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Author: BBC News
Published on 15 February 2012 12:00 PM

History and broadcasting will come under the spotlight in a series of illustrated talks, conversations and preview screenings in Northern Ireland next week.

The Festival of History and Broadcasting will be hosted by William Crawley and will take place from Tuesday, 21 February to Thursday, 23 February at BBC's Broadcasting House, Belfast.

Tickets for festival events and more information can be obtained on www.bbc.co.uk/tickets

Already confirmed to take part in the three-day festival are writer, historian and presenter, Dan Cruickshank (BBC's Britain's Best Buildings) and Mary Beard, historian, broadcaster and author.

As an accompaniment to The Festival of History and Broadcasting, BBC Northern Ireland asked a cross-section of people from different academic disciplines and backgrounds to consider - Why History Matters.

What follows is intended as a starting point for further discussion, and as a stimulus for the sharing of other views and opinions.

Lord Patten of Barnes - Chairman, BBC Trust

History is a subversive subject. That's why authoritarian governments crib and confine the work of historians.

Look, for example, at how the Chinese Communist Party has suppressed attempts to open up the study and debate of the Great Leap Forward and the Cultural Revolution and the individual leaders who launched or connived at both those events.

History should help us both to define our national identities in a way free of self-delusion and to learn lessons from past successes and failures.

It is, of course, easier to investigate the past than to predict the future.

The sources are so much better. Historians' predictions are not always accurate.

But, if you know where you have come from and how you have arrived then it gives us some help in steering a passage through future challenges and turbulence.

Barbara Tuchman in her book The March of Folly reminded us how leaders can make the same mistakes over and over again, ignoring what they should have learned from past disasters and blindly repeating folly.

This does not mean that we are always doomed to repeat error.

Yet I have sometimes thought over my political lifetime that at least a basic grounding in our own country's history should be a qualification for senior office.

Curiously, sometimes you need to know about the past in order to forget it more comprehensively.

That was a lesson offered in Northern Ireland by Louis MacNeice's Episcopal father.

Northern Ireland has often suffered from too much history inadequately known, a misreading or misunderstanding of the past feeding prejudice and bitterness in the present.

I think that radio and television have an important role in making us all more aware of our history. They can be great educators. But nothing can replace its central part in the curriculum of all our schools.

Professor Mary Beard - University of Cambridge and presenter of BBC's Pompeii and Rome with Mary Beard

People often make the mistake of thinking history is about the past, when it is as much about the present and the future.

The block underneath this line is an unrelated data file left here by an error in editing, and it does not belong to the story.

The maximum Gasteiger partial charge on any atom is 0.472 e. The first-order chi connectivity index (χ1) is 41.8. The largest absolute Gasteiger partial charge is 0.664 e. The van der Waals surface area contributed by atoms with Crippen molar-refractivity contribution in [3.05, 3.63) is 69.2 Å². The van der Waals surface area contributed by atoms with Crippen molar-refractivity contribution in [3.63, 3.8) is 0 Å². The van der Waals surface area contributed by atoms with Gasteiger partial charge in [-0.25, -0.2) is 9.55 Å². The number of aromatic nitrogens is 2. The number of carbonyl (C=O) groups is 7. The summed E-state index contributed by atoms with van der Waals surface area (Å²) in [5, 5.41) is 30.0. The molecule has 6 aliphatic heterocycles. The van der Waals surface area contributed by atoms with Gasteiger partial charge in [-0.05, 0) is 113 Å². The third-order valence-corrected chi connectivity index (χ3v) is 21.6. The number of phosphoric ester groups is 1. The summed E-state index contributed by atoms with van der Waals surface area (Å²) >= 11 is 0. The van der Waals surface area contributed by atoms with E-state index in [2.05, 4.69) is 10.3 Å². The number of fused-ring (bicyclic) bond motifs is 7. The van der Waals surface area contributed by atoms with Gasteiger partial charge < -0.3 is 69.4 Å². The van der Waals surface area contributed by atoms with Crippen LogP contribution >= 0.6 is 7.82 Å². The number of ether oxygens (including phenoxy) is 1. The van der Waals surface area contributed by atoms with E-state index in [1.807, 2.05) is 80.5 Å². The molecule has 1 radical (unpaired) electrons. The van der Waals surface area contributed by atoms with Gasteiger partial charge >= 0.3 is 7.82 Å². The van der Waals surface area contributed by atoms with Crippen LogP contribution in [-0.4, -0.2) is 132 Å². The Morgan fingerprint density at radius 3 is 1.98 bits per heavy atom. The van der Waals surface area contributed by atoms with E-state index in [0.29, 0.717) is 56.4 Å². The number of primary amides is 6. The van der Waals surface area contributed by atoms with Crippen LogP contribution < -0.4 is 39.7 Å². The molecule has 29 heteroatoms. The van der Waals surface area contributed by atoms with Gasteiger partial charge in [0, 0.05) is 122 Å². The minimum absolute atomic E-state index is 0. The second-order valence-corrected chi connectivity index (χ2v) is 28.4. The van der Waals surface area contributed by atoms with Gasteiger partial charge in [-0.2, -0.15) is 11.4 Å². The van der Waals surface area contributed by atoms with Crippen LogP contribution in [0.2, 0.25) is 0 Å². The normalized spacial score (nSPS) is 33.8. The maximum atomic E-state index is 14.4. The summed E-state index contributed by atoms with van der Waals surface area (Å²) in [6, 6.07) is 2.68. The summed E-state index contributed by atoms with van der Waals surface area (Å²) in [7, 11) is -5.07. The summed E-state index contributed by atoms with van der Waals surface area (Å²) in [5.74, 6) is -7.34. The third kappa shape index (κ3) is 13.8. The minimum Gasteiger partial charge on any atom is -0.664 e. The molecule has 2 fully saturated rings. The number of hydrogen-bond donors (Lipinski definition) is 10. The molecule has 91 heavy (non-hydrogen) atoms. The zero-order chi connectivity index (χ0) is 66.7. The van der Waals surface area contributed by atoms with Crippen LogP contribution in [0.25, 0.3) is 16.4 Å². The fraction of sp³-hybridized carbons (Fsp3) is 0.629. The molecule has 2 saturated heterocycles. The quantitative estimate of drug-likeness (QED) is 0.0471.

It's about what we know about where we have come from, can tell us about where we are and where we might be going.

The Roman, Cicero once said that "not to know what happened before you were born is to remain a child forever".

The simple fact that these words were written more than 2000 years ago shows how central history and classical history is.

To put it another way, the simple fact that the History Faculty building in Cambridge was designed to look like a futuristic department of astrophysics is a really important message and always cheers me up.

Dan Cruickshank - Historian, Author and Broadcaster

Why does history matter?

The most familiar answer to this question is also the best. History matters because without knowing the past we cannot fully understand the present or hope to influence the form the future might take.

History is information, but it is also inspiration: it teaches lessons, offers warnings, provides examples, points directions and - perhaps most importantly - it humanises.

Pondering the past, exploring past cultures and their physical remains, cannot help but make you humble.

Humanity has achieved so must but also has lost so much. It has soared high but also sunk low. What does the future hold?

Only those with a sense or knowledge of history have a chance of seeing beyond the immediate horizon and making their voices heard. History matters because it educates, encourages a philosophical, perceptive and tolerant turn of mind and because it delights.

Professor Keith Jeffery - Queen's University, Belfast

History is our society's collective memory; it is where we came from; and it defines our place in the present.

We regard human beings who have sadly lost their memory - for example with Alzheimer's - as being seriously ill, and the same is true of a society which forgets its past.

The phenomenal growth in family history and genealogy over recent years is only one example of the tremendous public appetite for history, and, living as we do in times of rapid change, it is understandable that people should want to explore their past and their place in it.

But we must protect the vital resources for discovering and understanding our history.

We need to cherish and support libraries and archives, with their devoted staffs, together with the teachers and scholars - amateur as well as professional - who dedicate their lives to the high calling of history.

For more information on The Festival of History and Broadcasting log on to: www.bbc.co.uk/tickets

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